Very few Christians read the Bible that way, but we should. The Bible is not a shrine, but a tool for godliness, so we Christians should feel free to make notes, highlight or underline verses, and make any annotation that will help us in our efforts to be like Christ. In fact, now that many versions of the Bible are available on computers, it is easy to print out a book of the Bible and write all over it in order to gain greater understanding without being afraid of ruining an expensive Bible. For example, someone interested in the development of the early Church might print out a copy of Acts, then highlight the people with one color, the places with another, the healings with a third, the sermons with a fourth, the confrontations with a fifth, and so on, while at the same time tracking people’s movements in the Bible Atlas. Someone who studies the Bible with that kind of detail will learn it a lot faster than someone who just sits in an easy chair and reads it, often forgetting what he just read.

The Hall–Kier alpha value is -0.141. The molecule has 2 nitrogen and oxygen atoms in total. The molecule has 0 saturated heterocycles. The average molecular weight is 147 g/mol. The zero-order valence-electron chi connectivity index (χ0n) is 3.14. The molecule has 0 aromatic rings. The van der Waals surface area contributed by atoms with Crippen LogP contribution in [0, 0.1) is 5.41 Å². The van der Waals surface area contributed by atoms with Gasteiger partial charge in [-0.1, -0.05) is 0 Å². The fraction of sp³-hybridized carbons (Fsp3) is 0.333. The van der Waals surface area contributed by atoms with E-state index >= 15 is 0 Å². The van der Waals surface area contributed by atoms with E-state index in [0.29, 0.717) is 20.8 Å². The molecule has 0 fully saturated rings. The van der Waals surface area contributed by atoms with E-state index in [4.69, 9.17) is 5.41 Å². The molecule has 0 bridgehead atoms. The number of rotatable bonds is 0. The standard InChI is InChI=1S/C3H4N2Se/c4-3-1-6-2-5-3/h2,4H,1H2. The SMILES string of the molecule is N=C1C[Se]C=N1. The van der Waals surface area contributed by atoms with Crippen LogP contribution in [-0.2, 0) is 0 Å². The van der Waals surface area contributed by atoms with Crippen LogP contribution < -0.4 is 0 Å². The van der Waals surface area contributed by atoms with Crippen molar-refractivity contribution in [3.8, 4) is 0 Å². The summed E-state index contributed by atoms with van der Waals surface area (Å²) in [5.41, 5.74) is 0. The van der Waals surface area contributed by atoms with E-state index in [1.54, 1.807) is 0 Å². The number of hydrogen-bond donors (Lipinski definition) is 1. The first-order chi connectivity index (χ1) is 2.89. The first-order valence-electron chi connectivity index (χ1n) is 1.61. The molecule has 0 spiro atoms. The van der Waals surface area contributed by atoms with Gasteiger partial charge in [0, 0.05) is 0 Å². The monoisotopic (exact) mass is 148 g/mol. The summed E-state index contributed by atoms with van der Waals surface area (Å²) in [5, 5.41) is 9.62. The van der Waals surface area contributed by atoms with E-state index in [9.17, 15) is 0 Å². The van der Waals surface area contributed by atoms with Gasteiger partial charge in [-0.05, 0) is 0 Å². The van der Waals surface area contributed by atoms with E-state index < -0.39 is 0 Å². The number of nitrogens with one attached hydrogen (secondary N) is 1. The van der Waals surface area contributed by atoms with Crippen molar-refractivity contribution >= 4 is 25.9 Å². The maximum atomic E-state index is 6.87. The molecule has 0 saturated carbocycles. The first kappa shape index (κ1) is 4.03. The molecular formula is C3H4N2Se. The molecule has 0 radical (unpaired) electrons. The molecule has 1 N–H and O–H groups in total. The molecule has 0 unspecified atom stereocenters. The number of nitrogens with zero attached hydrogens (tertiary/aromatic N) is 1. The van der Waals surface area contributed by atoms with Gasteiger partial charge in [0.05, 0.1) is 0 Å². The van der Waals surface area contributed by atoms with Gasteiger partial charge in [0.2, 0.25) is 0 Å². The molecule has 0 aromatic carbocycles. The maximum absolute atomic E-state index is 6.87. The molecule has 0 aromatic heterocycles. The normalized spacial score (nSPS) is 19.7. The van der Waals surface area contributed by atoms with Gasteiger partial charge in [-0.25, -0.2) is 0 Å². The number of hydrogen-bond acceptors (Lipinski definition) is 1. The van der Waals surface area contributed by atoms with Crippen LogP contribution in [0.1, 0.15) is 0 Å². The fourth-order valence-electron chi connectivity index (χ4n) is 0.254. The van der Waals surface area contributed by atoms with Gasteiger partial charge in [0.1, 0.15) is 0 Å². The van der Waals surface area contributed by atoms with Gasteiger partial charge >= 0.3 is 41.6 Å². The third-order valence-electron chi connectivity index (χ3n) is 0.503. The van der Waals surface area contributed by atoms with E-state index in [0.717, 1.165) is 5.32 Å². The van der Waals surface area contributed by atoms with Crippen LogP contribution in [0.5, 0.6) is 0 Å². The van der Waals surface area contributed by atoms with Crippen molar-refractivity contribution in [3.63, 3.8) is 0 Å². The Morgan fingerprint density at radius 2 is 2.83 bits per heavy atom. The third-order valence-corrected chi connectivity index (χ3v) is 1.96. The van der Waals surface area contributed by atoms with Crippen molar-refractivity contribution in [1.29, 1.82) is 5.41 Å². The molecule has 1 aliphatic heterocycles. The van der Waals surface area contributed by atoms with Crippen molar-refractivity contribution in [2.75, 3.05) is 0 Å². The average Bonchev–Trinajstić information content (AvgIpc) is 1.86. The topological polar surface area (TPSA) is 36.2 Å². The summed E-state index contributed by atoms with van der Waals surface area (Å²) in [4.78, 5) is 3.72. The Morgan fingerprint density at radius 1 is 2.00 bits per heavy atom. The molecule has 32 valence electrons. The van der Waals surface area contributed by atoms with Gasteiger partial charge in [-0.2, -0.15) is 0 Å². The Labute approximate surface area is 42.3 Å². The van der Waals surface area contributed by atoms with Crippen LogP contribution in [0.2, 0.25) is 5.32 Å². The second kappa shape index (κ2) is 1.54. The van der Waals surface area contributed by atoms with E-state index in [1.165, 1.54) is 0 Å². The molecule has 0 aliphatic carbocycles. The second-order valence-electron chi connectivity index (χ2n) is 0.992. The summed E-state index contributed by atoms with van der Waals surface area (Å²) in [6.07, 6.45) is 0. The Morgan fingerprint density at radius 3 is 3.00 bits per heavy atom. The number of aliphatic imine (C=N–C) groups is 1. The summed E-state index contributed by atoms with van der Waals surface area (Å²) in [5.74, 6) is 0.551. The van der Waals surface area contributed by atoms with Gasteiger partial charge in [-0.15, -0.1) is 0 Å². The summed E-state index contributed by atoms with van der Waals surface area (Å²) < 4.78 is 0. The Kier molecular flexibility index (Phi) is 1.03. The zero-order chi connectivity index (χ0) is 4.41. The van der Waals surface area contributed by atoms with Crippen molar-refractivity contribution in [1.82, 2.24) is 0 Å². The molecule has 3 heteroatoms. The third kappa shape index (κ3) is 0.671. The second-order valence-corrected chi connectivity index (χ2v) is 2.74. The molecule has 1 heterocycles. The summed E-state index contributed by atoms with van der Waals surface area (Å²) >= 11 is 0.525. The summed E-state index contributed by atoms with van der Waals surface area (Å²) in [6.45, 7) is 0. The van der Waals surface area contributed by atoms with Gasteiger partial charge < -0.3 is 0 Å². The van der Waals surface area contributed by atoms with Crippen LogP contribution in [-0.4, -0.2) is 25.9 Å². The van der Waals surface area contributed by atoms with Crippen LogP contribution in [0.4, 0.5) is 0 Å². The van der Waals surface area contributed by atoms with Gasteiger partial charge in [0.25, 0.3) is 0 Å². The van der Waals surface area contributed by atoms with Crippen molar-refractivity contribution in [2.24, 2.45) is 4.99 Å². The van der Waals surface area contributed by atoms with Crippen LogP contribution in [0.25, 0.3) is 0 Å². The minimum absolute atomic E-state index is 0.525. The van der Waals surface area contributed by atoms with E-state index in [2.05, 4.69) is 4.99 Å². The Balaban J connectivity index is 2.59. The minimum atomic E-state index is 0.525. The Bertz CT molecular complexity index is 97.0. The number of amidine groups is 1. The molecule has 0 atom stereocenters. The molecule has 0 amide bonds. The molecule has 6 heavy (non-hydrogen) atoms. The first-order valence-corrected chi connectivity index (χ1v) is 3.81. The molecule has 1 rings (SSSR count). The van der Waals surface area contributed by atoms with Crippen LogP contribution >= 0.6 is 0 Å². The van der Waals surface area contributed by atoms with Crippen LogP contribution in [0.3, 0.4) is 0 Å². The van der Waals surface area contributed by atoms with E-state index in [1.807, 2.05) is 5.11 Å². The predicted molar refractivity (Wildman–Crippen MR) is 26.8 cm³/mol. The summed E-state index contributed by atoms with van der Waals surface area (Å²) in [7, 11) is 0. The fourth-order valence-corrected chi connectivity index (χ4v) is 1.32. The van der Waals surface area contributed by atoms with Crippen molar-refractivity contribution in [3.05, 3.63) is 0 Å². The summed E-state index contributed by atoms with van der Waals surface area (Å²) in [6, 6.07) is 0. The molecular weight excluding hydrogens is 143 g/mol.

Vodpod videos no longer available.

(If this video will not play for you, you can find the original file on this page).

If you have any questions, or would like to learn more about God’s wonderful message, please visit the Truth or Tradition website. You can also keep track of the ministry through their Facebook page.

Next week, part six. Thank you for visiting and God bless.